Our experience with the New Singapore Shares (NSS), Economic Restructuring Shares (ERS), etc, has shown us that there may be leakages in the system in that tens of thousands may not get the help that was designed to help them most, because they failed to register by the datelines imposed.
Increasing GST may also affect Singapore's competitiveness internationally, as our current costs are already much higher that our neighbouring countries.
I suggest that a comprehensive study and review be conducted to examine the extent to which GST and its increases, may have contributed to the widening income gap. In so doing, we may avoid the fine balance of increasing the probable cause of the problem which we are trying to address, which may further aggravate the problem. This is reflected in the Department of Statistics' (DOS) General Household Survey 2005 (GHS) that about 40 per cent of households had declining incomes (inclusive of the bottom 10 per cent of households which had no income from work, presumably most of which are retiree households) after adjusting for inflation from 2000 to 2005, and the DOS Household Expenditure Survey 2003's (HES) data that about 40 per cent of households had a deficit in their monthly income-expenditure.
We could also try to explore other resources that Singapore has to help the poor, such as our US$132 (S$205) billion foreign reserves which has been ranked number one in the world on a per capita basis. According to the International Monetary Fund (IMF) World Economic Outlook Database September 2006, Singapore is ranked number one in the world for current account balance in percent of Gross Domestic Product (GDP) ratio. Singapore's ratio of 28.5 in 2006, is more than double the second ranked country, Switzerland's ratio of 13.3.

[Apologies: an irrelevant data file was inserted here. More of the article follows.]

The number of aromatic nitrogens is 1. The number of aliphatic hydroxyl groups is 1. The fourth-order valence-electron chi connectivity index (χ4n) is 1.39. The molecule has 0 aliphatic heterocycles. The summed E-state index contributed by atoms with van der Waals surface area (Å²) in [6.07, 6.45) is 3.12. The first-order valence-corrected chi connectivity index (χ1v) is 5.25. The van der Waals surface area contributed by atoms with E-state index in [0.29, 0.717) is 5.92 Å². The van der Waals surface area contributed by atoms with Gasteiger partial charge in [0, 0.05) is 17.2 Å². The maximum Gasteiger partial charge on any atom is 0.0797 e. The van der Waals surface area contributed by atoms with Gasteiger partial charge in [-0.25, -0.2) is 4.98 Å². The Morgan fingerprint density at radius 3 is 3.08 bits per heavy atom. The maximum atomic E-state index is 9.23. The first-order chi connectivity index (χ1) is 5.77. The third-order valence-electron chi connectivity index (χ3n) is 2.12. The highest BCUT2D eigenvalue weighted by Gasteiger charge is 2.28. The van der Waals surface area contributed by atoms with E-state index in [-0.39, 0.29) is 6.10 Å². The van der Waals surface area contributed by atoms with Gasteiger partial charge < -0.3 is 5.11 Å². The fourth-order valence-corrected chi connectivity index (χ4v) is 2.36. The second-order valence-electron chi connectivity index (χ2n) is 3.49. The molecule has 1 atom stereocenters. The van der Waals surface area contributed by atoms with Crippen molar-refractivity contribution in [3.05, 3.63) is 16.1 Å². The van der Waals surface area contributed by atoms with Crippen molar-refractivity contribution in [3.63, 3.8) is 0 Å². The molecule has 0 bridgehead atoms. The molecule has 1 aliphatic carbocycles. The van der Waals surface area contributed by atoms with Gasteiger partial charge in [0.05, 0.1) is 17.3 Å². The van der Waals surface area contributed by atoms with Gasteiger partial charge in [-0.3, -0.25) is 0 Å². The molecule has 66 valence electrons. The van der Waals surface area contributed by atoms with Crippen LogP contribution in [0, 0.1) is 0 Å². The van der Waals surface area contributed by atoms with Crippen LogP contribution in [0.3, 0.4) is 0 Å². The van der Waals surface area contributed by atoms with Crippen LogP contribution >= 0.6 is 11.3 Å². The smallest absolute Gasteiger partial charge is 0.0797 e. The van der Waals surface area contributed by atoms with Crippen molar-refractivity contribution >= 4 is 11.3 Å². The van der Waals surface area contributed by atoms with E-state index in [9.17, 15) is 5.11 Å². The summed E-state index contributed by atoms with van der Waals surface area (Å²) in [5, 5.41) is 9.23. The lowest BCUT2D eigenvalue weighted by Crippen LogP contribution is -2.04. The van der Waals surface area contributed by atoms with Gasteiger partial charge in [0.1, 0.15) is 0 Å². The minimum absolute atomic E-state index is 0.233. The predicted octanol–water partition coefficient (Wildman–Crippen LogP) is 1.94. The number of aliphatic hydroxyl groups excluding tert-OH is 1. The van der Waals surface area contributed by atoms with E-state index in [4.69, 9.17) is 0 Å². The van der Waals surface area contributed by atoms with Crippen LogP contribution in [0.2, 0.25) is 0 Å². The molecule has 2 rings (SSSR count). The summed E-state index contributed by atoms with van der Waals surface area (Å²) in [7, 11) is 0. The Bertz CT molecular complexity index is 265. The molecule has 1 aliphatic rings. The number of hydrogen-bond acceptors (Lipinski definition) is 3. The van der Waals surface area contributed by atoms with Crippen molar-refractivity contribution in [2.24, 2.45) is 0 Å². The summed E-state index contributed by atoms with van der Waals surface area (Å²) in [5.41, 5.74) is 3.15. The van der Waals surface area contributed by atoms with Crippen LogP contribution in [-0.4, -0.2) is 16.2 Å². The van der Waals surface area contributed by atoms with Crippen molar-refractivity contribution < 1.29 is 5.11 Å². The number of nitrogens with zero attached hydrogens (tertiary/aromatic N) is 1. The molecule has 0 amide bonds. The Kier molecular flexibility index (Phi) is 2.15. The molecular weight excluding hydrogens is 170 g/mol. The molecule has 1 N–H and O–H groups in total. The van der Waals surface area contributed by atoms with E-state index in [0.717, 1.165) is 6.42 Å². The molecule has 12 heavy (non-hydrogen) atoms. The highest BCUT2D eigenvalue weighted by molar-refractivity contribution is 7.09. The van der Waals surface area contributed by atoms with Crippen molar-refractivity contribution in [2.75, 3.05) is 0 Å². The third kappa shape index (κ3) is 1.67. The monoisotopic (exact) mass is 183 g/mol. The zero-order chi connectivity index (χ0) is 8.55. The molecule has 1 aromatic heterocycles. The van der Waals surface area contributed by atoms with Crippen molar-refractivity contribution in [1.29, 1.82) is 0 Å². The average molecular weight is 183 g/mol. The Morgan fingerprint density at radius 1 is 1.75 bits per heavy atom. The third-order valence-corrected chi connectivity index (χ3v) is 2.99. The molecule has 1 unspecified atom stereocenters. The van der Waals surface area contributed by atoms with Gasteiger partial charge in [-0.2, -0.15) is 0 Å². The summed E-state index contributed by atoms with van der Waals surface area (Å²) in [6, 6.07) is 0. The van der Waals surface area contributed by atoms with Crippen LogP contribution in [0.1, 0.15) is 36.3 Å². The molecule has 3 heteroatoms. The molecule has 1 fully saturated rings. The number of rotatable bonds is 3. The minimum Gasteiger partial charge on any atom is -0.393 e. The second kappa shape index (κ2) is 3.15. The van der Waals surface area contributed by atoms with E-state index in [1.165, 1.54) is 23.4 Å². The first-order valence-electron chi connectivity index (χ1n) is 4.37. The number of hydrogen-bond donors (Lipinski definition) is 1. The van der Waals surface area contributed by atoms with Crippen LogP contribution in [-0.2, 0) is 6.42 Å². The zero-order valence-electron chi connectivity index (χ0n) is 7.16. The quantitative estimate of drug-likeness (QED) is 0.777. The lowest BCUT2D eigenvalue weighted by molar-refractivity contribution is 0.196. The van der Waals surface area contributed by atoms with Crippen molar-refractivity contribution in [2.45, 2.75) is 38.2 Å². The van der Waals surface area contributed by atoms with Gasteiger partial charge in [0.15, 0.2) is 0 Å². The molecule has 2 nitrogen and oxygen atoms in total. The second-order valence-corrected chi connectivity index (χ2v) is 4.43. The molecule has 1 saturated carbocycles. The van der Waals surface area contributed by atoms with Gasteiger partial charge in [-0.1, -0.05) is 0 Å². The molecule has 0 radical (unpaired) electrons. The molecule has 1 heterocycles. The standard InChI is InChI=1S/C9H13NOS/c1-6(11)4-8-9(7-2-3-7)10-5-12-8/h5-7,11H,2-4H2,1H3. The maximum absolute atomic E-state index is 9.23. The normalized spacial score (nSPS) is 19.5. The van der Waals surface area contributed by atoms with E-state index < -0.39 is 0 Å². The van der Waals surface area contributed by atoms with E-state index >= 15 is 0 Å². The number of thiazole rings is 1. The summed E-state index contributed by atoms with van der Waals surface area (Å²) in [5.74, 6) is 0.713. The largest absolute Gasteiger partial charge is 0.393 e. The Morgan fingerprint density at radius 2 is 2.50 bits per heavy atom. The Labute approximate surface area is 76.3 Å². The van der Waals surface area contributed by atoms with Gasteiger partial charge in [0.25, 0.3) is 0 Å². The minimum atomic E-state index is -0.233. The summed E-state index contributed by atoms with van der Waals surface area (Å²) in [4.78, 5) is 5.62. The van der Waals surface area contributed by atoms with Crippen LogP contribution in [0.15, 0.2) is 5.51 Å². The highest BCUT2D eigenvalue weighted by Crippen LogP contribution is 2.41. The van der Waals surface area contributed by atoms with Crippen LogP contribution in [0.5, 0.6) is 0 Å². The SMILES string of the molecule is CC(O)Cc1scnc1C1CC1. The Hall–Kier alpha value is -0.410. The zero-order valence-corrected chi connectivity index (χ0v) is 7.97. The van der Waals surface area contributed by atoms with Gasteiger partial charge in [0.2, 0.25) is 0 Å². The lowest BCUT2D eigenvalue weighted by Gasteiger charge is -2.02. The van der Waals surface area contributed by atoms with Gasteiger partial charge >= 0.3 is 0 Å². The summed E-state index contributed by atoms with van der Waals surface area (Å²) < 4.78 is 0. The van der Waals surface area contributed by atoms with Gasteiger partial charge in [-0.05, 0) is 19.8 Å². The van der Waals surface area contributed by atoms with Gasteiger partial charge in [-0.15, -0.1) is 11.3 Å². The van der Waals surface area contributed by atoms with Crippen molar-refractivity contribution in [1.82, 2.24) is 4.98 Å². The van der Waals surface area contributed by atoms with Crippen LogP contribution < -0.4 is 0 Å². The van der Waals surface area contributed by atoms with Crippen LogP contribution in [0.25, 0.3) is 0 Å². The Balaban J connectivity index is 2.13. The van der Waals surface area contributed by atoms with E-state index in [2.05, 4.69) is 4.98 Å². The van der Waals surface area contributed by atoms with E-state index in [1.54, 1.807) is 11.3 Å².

I believe the additional revenue from the two per cent GST increase is estimated to be less than $2 billion. This year, Temasek's paper losses in Shin Corp is already estimated to be over $1 billion and SingTel's SingTel Optus estimated expected write-down is about $8 billion. We could try to re-examine how our Government-linked Companies (GLCs) invest, particularly overseas, with a view to learning from the experience and the lessons, so that in future,we do not in just one year, have a paper loss that may be more than four times the annual increase in revenue from the GST increase.
The Government Investment Corporation (GIC) had returns of 8.2 per cent per annum for the last 25 years, and Temasek had returns of 18 per cent per annum for the last 32 years. With about $205 billion of foreign reserves, if just one per cent of the GIC and temasek's average annual returns is used to help the needy, there may be no need to increase GST, or a lower increase.